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Acid-Loving Microbe Can Improve Understanding of Past Climate

Geyser basin with clouds

Strains of acid-loving archaea thrive in extreme environments like the Norris Geyser Basin in Yellowstone National Park. Photo by William Leavitt.

Research goes to the extremes to record ancient ocean temperatures

HANOVER, N.H. – February 6, 2020– Food and energy availability cause physical changes in acid-loving microorganisms that are used to study Earth’s climate history, according to research from Dartmouth College.

The finding that factors other than temperature can influence the membranes of single-celled archaea adds to the complexity of paleoclimate studies which have traditionally used the microbe’s fossilized remains to reconstruct past climate conditions.

Archaea are one of three major domains of life alongside bacteria and eukarya, the domain that includes animals and plants.

The research result, published in Environmental Microbiology, can help resolve disagreements in paleoclimate research and can support a more detailed understanding of the planet’s climate systems.

“Biomarkers, like the fat molecules that make up the cell membranes in our own bodies, can be powerful recorders of the environment that can last for billions of years,” said William Leavitt, an assistant professor of earth sciences at Dartmouth. “The motivation of this research was to better explain how archaea respond to all major types of stress in their environment, and how they record that stress in fat molecules that last over geologic time.”

Cell membranes are constructed from lipids that protect cells from changes in their surroundings such as temperature, acidity and the availability of food. Fluctuations in those external conditions can cause the organisms to change their membrane structure to aid in survival.

Common ocean-dwelling archaea respond to shifts in temperature by changing the “packing efficiency” of their lipid membranes. The closeness of this side-to-side packing between the individual lipids can be tuned by adjusting the number of molecular rings in the lipids. Counting the number of rings in these preserved lipids allows researchers to use ancient deposits of the microorganisms to determine past ocean temperatures.

While most research on archaeal membranes has focused on species that live in lakes and oceans, the Dartmouth researchers studied thermoacidophiles – acid and heat-loving relatives that originally evolved in hot springs and thrive in some of Earth’s most extreme environments. Instead of studying how the microbe reacted to temperature changes, the research team focused on the effects of varying food and energy availability.

“The idea that access to food stimulates membrane changes has recently been proposed in low-temperature archaea that live in the ocean. This is the first demonstration that this effect occurs in high-temperature, acid-loving microbes as well,” said Leavitt, who served as the senior researcher on the study.

The Dartmouth lab used a thermoacidophile called Sulfolobus acidocaldarius for the experiments because of its close evolutionary relationship to ocean-dwelling archaea and because it was common in extreme environments throughout much of the planet’s past history, giving researchers a window into previous conditions on the planet. The microbe’s rapid growth rate also makes it useful in laboratory experimentation.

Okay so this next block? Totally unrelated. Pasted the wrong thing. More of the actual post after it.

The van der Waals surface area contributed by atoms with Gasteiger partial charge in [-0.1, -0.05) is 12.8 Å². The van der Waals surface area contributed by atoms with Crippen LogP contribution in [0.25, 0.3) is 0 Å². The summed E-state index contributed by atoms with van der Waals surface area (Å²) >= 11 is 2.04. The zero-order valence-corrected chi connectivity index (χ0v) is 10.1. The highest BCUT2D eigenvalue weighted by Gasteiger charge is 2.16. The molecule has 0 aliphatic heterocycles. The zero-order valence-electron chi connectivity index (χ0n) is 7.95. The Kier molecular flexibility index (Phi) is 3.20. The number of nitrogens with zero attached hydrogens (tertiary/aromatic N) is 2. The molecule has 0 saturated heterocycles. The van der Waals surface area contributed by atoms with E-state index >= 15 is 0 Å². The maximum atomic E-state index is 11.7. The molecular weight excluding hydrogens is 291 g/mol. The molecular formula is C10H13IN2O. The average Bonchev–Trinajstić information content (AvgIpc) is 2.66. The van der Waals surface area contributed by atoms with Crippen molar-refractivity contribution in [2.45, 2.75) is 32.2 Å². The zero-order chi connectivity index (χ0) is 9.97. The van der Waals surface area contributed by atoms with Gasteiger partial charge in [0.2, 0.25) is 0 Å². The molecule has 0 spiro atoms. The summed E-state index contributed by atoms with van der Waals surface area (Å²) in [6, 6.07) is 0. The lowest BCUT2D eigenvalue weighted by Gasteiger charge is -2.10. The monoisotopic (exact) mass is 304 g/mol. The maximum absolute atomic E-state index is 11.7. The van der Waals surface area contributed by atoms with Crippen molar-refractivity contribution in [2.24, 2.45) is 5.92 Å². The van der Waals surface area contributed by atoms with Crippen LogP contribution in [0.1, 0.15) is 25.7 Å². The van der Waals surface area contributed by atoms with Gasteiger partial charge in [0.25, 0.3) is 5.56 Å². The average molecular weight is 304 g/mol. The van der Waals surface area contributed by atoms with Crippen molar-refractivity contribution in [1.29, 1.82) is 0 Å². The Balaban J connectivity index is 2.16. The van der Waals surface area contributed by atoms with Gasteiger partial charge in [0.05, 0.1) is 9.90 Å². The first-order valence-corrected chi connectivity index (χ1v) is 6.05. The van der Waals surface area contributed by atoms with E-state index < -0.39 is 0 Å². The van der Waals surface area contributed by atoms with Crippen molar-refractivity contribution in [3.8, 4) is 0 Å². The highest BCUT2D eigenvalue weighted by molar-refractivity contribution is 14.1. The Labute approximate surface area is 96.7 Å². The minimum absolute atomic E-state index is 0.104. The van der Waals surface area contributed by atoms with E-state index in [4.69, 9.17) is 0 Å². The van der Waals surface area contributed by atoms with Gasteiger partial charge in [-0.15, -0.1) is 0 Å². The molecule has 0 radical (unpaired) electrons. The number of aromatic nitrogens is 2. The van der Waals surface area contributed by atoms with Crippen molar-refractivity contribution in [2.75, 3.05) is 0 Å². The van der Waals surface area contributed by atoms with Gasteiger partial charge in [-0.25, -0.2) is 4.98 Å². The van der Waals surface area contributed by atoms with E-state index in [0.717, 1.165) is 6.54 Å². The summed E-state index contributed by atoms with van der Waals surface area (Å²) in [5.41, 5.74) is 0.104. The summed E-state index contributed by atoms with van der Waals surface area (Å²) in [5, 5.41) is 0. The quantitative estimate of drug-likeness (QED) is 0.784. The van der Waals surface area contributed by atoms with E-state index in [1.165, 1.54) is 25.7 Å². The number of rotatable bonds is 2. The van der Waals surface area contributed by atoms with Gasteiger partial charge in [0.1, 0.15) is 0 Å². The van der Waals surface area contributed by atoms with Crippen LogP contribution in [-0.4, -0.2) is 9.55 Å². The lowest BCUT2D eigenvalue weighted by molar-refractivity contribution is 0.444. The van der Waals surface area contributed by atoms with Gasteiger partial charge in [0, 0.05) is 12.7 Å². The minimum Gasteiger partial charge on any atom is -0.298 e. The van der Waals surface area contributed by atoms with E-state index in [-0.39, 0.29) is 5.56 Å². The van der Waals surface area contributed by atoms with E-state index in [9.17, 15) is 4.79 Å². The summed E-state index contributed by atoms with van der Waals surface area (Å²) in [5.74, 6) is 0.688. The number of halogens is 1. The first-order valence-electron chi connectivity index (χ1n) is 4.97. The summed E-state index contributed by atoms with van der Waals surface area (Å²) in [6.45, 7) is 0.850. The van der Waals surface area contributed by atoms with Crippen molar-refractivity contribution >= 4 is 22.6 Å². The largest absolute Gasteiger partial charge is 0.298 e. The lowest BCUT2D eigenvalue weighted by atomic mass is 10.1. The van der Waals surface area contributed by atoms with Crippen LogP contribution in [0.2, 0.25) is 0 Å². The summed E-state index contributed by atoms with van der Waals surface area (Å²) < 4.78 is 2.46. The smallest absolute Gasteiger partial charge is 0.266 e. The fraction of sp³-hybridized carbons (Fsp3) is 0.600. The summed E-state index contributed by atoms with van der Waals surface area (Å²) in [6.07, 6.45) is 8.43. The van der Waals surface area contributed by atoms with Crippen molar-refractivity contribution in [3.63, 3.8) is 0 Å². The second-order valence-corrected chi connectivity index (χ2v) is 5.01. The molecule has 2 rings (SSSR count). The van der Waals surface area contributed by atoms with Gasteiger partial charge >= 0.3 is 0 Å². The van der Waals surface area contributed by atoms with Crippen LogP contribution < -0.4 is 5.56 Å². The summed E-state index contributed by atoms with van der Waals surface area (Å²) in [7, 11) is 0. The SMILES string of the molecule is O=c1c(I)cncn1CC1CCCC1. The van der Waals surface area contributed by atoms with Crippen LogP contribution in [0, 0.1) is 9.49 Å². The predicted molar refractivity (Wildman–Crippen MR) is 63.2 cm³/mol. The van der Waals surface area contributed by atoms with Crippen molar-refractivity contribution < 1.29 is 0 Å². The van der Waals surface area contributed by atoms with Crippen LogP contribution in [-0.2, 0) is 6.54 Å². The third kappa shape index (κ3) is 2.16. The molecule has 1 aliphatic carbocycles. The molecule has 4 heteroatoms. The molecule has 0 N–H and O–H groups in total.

Researchers placed the organism in a bioreactor with a constant temperature of a scalding 80 degrees Celsius and a pH level close to that of battery acid. By controlling the amount of sugar available to the microbe, the team demonstrated that food levels are directly linked to the number of rings in the membrane.

“This bioreactor-based approach was unique because it allowed us to fully isolate the effect of limiting sugar to these microbes,” said Alice Zhou, who served as first author of the study while she was a graduate student at Dartmouth. “This is different from the vast majority of microbiology experiments that are conducted in closed-system batch cultures, where multiple variables such as solution chemistry and population size change over time and confound results.”

The research aims to help geologists and climatologists in their efforts to fine-tune records of past sea surface temperatures as they piece together portraits of Earth’s past climate.

“It’s critical that we are as careful as possible when we interpret the geological record. It is pretty rare that there is just one factor at play. We need to understand all the parameters before we make big-picture projections,” said Leavitt.

According to the research team, the existing proxy that relies on data from archaeal membranes to determine past temperatures – known as TEX86 – is accurate in most sea surface environments. However, there are noticeable anomalies in places such as the polar regions where temperatures predicted by TEX86 can disagree with actual measurements.

Because there are conditions under which the current TEX86 proxy may lead to inconclusive results, it is hoped that the research can help refine climate records where disagreements exist.

According to the research, energy limitation is a common phenomenon that causes these microbes to alter the types and structures of lipids produced. This research suggests that the response in lipids to energy limitation may be universal across archaea, and must therefore always be considered when evaluating what lipids recovered from ancient sediments might be telling the research community.

This research was funded by grants from the American Chemical Society and NASA.